Now that's the kind of love a kindergartner deserves.

Mrs. Fusselli didn't get it, the need for kindness and love children hunger for, and in hindsight, maybe she didn't get it when she needed it most.

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    derfwadmanor - Derfwad Manor - Mrs. Fusselli

Reader Comments (26)

Hilarious. Now that's the way to start the day with a laugh. Thanks for being you, Mrs. G.

April 21, 2014 | Unregistered Commenter1Les

I agree with Leslie, what a great morning story! You always bring a smile to my face and usually outright laughter.

April 21, 2014 | Unregistered CommenterJennie

What a dame! At least she wasn't like my second grade teachers who told little kids that if the didn't take off their rain boots their brains would fall down to their feet!
When we told our mother ,she announced that it was a ridiculous and stupid thing to say.
An early great awakening: Adults don't know everything!

April 21, 2014 | Unregistered Commentersmartcat

Oh, if I could only have such a great belly laugh every Monday! Destined to become a classic.

April 21, 2014 | Unregistered CommenterPeepsaloola

Thanks for the morning chuckle and for being a loving teacher to kids and adults too.

April 21, 2014 | Unregistered CommenterJill

Oh, Mrs. G., I do love you!

April 21, 2014 | Unregistered CommenterRachel from Maine

I like it. That helmet-haired woman probably needed a dadgum hug.

April 21, 2014 | Unregistered CommenterJen H

Yelling the plot through the door really screams love. You are right. And hindsight's compassion, even if Mrs. F. sounds like she'd be a hoot in something other than real life, like a cartoon where it hadn't happened to you.

April 21, 2014 | Unregistered CommenterShe Curmudgeon

Underground candy railroad made me snort!!!!

April 21, 2014 | Unregistered CommenterBecca

Good stuff g, good stuff.
I'm nibbling toes for you...

April 21, 2014 | Unregistered Commentermeredith@whynot

It seems that warm cuddly teachers were extremely rare when you and I were coming up. I can only count one or two among mine, and even the gentlest ones were only sweet in comparison to the scary dictators. I spent most of my elementary school days under a cloud of fear and longing to be home.

April 21, 2014 | Unregistered CommenterJennyExplainsItAll

My mother made Mrs. Fusselli look like a sissy in short pants, hence ALL of my teachers were seen as relatively kind and consistent in their discipline. I modeled my own career as a first grade teacher after my beloved and gentle Mrs. Peters, who told a classmate that if they picked their nose, their head would cave in! Then she laughed a great belly laugh after she said it. Life IS hard, but it doesn't have to be cruel.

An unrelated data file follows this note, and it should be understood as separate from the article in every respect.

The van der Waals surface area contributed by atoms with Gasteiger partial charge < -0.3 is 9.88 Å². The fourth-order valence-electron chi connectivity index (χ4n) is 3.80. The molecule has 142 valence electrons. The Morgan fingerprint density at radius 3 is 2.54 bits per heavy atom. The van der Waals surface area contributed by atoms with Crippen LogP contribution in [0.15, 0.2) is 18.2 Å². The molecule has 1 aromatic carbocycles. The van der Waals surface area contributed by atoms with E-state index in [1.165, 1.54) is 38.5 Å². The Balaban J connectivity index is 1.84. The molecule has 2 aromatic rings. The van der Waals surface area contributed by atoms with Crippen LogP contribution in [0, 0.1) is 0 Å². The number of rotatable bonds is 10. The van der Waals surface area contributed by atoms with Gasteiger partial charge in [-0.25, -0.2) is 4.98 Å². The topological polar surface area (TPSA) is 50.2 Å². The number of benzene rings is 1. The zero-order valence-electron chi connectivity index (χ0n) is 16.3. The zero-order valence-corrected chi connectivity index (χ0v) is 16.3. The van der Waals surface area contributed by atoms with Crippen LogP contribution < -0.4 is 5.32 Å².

Your characterization stories are gems, Mrs. G., and a collection of them would make fine reading. Isn't there a Derf out in Manor-land who edits writing?

April 21, 2014 | Unregistered CommenterEllie

That was beautiful, Mrs. G....sniff, sniff

April 21, 2014 | Unregistered CommenterLisa

So glad you're back, Mrs. G. Loved this episode which reminded me of my dear little old
1st grade teacher Miss Hess, who held me on her lap and told the 3rd grade teacher what a sweet little girl I was. Then off to 2nd grade where Miss Ranck terrified us by grabbing a tall boy (who was repeating 2nd grade) by his hair and banged his head against the blackboard repeatedly, ostensibly to make him better and brighter. Miss Meisenhelder
was the 3rd grade teacher of my dreams, young, beautiful, smiling and kind. Talk about
a checkered past!

April 21, 2014 | Unregistered CommenterMarty

every kind of perfect, except not quite. loved it. i can still smell Aqua Net too.

April 21, 2014 | Unregistered Commenterbethany

What a fun post, I love how you bring these people to life!

And Jenny, I can sure relate to your comment "I spent most of my elementary school days under a cloud of fear and longing to be home."

My kindergarten teacher, Mrs. Lawson, marked me absent every day for the first couple of months I was there. When mom saw my report card, she was livid and marched to school to find out what was going on. She told Cruella Lawson, "I walk my daughter to your classroom every morning and I meet her at the same place when class is over. I know she's there."